Larry Page believes private medical histories shouldn't be private


Larry Page: The right kind of person.

Bloggers are all a-twitter about Charlie Rose's recent interview of Google (NASDAQ:GOOG) co-founder Larry Page at a TED conference in Vancouver, Canada. Page, enduring the softball-quickly-followed-by-frustrating-interruption style of Rose, still managed to eke out responses of intense bloggy interest. When asked about government surveillance, Page lamented the "tremendously disappointing" behavior of the NSA. Sounds noble, but it may end up sounding duplicitous. Recent testimony by NSA general counsel stated Google had full knowledge of data harvesting activities from day one, despite the company making denials to the contrary for months.

Also causing a stir were Page's comments that private medical data should be shared with the "right people in the right ways." Just who are the right people, bloggers wonder. Never mind, bloggers should just use Google: It has data on just about everything, on just about everyone.

In IT Blogwatch, bloggers clear their cache.

Filling in for our humble blogwatcher Richi Jennings, is a humbler Stephen Glasskeys.


Gregory Ferenstein has nothing to hide:

[Page] made a rare appearance at [TED] and expounded on a few ideas he thinks will change the world. ... "Wouldn't it be amazing to have anonymous medical records available to all research doctors?"  MORE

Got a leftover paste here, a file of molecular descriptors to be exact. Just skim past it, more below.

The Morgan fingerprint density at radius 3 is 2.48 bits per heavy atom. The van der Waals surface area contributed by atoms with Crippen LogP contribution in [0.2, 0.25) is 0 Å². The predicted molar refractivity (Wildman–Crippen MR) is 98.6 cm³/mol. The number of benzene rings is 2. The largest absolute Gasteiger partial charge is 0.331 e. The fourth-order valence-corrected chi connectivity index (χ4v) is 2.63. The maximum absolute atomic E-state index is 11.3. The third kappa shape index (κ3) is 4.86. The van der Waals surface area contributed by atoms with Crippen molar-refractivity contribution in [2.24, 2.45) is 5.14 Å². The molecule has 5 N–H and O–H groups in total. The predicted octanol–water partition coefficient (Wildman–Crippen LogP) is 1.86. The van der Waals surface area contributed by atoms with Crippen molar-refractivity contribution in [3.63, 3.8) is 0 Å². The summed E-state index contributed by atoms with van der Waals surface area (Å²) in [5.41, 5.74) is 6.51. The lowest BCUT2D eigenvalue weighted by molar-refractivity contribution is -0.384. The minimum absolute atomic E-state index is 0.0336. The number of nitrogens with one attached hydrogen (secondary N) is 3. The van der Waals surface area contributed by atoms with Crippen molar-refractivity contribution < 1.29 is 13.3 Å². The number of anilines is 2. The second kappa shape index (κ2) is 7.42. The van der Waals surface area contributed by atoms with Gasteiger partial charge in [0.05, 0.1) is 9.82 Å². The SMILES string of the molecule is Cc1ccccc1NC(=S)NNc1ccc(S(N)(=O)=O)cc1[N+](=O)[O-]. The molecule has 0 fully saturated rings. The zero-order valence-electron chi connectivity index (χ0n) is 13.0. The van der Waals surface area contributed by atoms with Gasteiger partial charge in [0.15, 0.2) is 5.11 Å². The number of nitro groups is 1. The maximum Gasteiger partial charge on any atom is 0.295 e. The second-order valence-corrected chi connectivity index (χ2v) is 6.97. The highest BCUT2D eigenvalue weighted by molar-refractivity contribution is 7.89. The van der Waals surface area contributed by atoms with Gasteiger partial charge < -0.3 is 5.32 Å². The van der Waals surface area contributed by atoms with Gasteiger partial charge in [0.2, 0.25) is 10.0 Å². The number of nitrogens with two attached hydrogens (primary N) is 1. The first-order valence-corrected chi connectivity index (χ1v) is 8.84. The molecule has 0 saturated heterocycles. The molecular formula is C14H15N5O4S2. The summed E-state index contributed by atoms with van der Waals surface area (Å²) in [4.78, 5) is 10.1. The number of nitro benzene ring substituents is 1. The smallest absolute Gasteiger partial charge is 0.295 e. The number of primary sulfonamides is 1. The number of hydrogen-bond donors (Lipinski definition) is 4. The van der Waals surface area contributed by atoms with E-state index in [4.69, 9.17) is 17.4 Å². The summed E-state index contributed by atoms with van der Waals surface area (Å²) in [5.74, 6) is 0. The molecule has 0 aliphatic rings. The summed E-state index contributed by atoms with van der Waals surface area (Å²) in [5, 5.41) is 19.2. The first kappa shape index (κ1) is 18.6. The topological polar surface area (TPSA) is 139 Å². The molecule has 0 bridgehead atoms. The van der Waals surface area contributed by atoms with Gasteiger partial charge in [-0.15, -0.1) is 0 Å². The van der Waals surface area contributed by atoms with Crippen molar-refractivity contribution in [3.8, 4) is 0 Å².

But Olga Kharif and Brian Womack limit what they share:

Larry Page criticized the [NSA's] surveillance activities, calling for limits on what the U.S. government can do.


Page has said little publicly about the NSA's data collection since co-authoring a blog post in June following last year's release of documents by former NSA contractor Edward Snowden.  MORE


Straight from the horse's mouth:

DeepMind is a UK company we just acquired. Voice recognition is important. Right now...speech recognition is not very good. It doesn't understand you. ... DeepMind started playing video games and learning automatically. ... Imagine if this kind of intelligence were thrown at...your information needs. That's what I'm excited about.  MORE


Superhero Steven Musil catches a baby and protects medical records:

Page worries that "we're throwing the baby out with the bathwater" when it comes to how people protect the privacy of their medical records, adding that he sees value in sharing with information with "the right people in the right ways."


Page, who lost his voice for a time due to vocal cord paralysis, said...Google co-founder Sergei Brin...persuaded him to discuss his condition openly, [and] connect with who had similar conditions."  MORE


Thinking he's an evil gangsta, Marcus Wohlsen raps badly:

"Most people think companies are basically evil. They get a bad rap. And I think that's somewhat correct," Page said. "Companies are doing the same incremental thing that they did 50 years ago. ... [We] need revolutionary change, not incremental change."  MORE


Then, Jay Yarow freaks out on stage:

Google CEO Larry Page was on stage with Charlie Rose at a TED conference today.


We didn't see a stream of his talk, but judging by Twitter, it was a doozy.  MORE


Meanwhile, Om Malik is challenged by lameness:

I love how BigCo Execs grant interviews to technically challenged interviewers who can't press them on their BS.   MORE

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